It was an interesting experience, and I now feel more confident about doing something similar another time.

    Friday, 4 November 2011

    Are your villains too sympathetic?

    I find unremittingly evil villains boring. Take Voldemort, for instance - what does he get out of life, what motivates him? What does he do in the long winter evenings? He must, surely, get fed up with thinking up ways of being nasty to people and gaining world domination 24/7. Doesn't he ever fancy going out for a pizza and a film?

    I tend to err on the other side. In my first novel, Torbrek...and the Dragon Variation,  the baddie Skardroft became so sympathetic I had to introduce a further baddie, Corfe, who as a torturer was hard to like. But I have to say, in the sequel, I feel sorry for Corfe as he attempts to continue his evil ways after suffering well-deserved head injuries...

    There is an interesting discussion on this topic on Kindleboards. The suggestions of how to make your baddie sympathetic, but still evil, are so insightful I'm going to quote them here:
    • My current WIP is a fantasy, and my villain became so cool, charismatic, and *sympathetic* that he was dominating the whole story! The problem was - I think - that we had too much of his POV.  We saw too much of his thoughts and related to him too strongly.  I went back and either cut his POV scenes, or rewrote them from another POV. And suddenly - voilĂ  - he became scary again.  He's still a very charismatic villain, but he's clearly a villain. Sandra Miller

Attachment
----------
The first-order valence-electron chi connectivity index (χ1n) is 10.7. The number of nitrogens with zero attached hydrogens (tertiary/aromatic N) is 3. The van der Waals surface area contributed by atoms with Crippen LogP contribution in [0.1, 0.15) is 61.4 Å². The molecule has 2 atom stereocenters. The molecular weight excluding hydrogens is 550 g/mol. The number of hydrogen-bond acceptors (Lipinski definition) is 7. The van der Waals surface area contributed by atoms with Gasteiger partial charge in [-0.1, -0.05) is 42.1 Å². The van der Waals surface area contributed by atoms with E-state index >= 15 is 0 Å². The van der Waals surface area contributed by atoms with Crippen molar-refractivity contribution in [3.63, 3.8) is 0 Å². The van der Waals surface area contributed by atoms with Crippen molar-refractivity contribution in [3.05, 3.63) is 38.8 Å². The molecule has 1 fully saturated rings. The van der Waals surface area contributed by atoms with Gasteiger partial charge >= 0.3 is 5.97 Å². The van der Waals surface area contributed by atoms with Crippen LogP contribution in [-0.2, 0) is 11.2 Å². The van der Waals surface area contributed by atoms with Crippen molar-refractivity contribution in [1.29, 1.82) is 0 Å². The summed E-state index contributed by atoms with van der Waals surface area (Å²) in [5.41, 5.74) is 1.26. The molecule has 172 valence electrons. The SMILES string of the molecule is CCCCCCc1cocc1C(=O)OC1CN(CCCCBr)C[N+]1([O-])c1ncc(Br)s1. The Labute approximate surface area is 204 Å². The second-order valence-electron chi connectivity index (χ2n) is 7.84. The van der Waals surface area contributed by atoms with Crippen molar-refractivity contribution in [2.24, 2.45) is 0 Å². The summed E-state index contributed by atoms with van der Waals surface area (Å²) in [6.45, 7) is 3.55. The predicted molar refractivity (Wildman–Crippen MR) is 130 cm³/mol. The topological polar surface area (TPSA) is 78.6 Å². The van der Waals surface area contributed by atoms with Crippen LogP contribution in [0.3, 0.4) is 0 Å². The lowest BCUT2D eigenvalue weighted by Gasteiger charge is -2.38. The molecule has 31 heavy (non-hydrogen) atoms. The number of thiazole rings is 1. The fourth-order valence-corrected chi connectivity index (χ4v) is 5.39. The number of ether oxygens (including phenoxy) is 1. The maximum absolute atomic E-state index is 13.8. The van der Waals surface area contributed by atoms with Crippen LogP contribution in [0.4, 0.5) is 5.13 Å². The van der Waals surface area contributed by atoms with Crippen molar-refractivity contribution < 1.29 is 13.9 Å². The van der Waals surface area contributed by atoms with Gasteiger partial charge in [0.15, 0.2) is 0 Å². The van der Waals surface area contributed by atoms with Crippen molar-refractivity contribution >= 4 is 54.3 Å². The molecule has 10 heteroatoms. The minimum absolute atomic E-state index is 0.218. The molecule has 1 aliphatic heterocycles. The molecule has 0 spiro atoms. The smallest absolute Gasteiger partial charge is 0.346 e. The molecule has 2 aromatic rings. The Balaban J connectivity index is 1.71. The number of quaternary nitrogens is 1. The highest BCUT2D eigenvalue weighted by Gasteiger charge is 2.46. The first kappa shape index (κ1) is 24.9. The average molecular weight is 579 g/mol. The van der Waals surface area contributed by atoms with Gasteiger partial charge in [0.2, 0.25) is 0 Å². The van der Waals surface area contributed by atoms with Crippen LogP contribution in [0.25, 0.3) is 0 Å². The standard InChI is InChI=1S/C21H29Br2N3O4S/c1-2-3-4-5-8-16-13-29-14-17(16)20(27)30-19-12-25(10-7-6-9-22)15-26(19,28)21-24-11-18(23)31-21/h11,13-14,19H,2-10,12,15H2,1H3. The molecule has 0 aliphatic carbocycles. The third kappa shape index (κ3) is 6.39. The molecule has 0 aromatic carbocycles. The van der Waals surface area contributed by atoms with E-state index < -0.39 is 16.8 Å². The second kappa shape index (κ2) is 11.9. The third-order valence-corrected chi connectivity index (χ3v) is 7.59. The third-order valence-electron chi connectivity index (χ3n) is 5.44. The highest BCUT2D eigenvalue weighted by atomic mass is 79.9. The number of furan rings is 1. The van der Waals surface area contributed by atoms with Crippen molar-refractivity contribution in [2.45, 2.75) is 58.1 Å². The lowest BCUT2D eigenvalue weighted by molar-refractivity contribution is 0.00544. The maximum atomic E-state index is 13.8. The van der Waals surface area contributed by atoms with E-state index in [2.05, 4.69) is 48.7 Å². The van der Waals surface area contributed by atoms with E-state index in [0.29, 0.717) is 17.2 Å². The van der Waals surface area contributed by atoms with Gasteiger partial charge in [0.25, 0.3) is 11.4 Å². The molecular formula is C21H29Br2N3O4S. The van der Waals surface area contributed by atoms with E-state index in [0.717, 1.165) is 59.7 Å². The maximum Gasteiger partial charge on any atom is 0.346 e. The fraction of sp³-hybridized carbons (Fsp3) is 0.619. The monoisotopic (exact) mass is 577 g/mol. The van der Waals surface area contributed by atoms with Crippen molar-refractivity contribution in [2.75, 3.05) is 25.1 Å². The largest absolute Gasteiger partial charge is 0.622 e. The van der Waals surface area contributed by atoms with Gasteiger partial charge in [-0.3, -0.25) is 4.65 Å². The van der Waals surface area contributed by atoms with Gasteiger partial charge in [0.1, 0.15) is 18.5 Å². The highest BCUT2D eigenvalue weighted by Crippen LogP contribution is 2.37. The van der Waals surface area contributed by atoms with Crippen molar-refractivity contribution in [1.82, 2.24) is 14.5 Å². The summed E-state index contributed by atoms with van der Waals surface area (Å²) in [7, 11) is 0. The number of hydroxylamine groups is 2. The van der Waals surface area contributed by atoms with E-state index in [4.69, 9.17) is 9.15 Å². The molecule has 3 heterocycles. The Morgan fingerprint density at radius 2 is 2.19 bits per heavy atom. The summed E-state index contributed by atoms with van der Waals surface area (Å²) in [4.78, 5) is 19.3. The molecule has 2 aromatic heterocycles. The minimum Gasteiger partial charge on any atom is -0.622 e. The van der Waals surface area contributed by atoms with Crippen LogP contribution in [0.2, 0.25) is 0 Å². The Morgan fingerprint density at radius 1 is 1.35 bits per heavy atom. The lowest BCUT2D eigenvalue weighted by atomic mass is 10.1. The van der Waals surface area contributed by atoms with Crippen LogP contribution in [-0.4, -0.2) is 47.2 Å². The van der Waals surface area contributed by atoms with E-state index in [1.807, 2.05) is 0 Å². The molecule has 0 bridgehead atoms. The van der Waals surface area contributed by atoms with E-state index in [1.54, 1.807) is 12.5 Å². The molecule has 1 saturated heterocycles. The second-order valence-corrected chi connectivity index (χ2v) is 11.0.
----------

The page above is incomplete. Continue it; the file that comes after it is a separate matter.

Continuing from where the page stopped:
• I always get into the heads of my villains and yes, their self-justification can be surprisingly effective. I wouldn't consider this a drawback, however. A richly drawn, slightly sympathetic villain is a wonderful detail to include in your novel. Michael Wallace
    • Sympathetic is fine; what is important is fear. The reader might understand and even sympathize with a villain but when that villain is in the same room as the protagonist there needs to be fear, uncertainty about what that villain might do. It's that fear and uncertainty in the heart of the reader that makes a villain effective and if the villain is also sympathetic that's even better. KM Johnson-Weider
    • To create a good villain, you have to be willing to completely, utterly, irrevocably damage the lives of characters you love. Otherwise, you're just having guys wave around guns with blanks instead of bullets. David Dalglish
    • The uncertainty has to be there.  I think what I need to do now is make something happen to throw the readers the other way again.  So you thought you understand this person? Think again! Several people have commented that it's best to keep the villain off-stage as well, at least initially.   The monster in the shadows is scarier than the one you can see, as long as you also see the bodies strewn around. Masha DuToit
    I think I'm getting better at writing convincing but dislikeable villains. One reviewer commented about Sir Peter Ellis in Replica: ' the oily and cold-blooded boss is totally believable'. That'll do me.